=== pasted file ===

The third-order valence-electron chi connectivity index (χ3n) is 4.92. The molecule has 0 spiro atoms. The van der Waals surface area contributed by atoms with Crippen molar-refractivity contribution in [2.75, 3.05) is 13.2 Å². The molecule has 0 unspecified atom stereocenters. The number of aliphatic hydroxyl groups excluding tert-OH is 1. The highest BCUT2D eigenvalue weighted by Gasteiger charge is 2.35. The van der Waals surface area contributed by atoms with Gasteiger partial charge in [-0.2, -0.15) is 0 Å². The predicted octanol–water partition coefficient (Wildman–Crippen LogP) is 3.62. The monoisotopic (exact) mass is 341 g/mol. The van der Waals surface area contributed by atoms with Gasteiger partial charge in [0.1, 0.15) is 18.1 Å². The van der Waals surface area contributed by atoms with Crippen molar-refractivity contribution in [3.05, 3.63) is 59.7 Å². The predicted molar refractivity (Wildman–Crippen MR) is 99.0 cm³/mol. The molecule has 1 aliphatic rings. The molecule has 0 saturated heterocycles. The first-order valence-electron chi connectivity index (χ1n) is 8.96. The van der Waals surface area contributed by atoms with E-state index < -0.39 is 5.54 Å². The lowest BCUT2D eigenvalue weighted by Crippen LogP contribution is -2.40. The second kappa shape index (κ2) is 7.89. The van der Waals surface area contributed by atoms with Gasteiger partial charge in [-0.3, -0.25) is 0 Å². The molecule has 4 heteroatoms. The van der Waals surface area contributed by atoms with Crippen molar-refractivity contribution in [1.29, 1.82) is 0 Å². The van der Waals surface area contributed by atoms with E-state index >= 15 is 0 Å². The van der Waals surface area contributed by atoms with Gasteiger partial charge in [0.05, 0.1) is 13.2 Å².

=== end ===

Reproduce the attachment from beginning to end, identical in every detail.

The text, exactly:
The third-order valence-electron chi connectivity index (χ3n) is 4.92. The molecule has 0 spiro atoms. The van der Waals surface area contributed by atoms with Crippen molar-refractivity contribution in [2.75, 3.05) is 13.2 Å². The molecule has 0 unspecified atom stereocenters. The number of aliphatic hydroxyl groups excluding tert-OH is 1. The highest BCUT2D eigenvalue weighted by Gasteiger charge is 2.35. The van der Waals surface area contributed by atoms with Gasteiger partial charge in [-0.2, -0.15) is 0 Å². The predicted octanol–water partition coefficient (Wildman–Crippen LogP) is 3.62. The monoisotopic (exact) mass is 341 g/mol. The van der Waals surface area contributed by atoms with Gasteiger partial charge in [0.1, 0.15) is 18.1 Å². The van der Waals surface area contributed by atoms with Crippen molar-refractivity contribution in [3.05, 3.63) is 59.7 Å². The predicted molar refractivity (Wildman–Crippen MR) is 99.0 cm³/mol. The molecule has 1 aliphatic rings. The molecule has 0 saturated heterocycles. The first-order valence-electron chi connectivity index (χ1n) is 8.96. The van der Waals surface area contributed by atoms with E-state index < -0.39 is 5.54 Å². The lowest BCUT2D eigenvalue weighted by Crippen LogP contribution is -2.40. The second kappa shape index (κ2) is 7.89. The van der Waals surface area contributed by atoms with Gasteiger partial charge in [-0.3, -0.25) is 0 Å². The molecule has 4 heteroatoms. The van der Waals surface area contributed by atoms with Crippen molar-refractivity contribution in [1.29, 1.82) is 0 Å². The van der Waals surface area contributed by atoms with E-state index >= 15 is 0 Å². The van der Waals surface area contributed by atoms with Gasteiger partial charge in [0.05, 0.1) is 13.2 Å².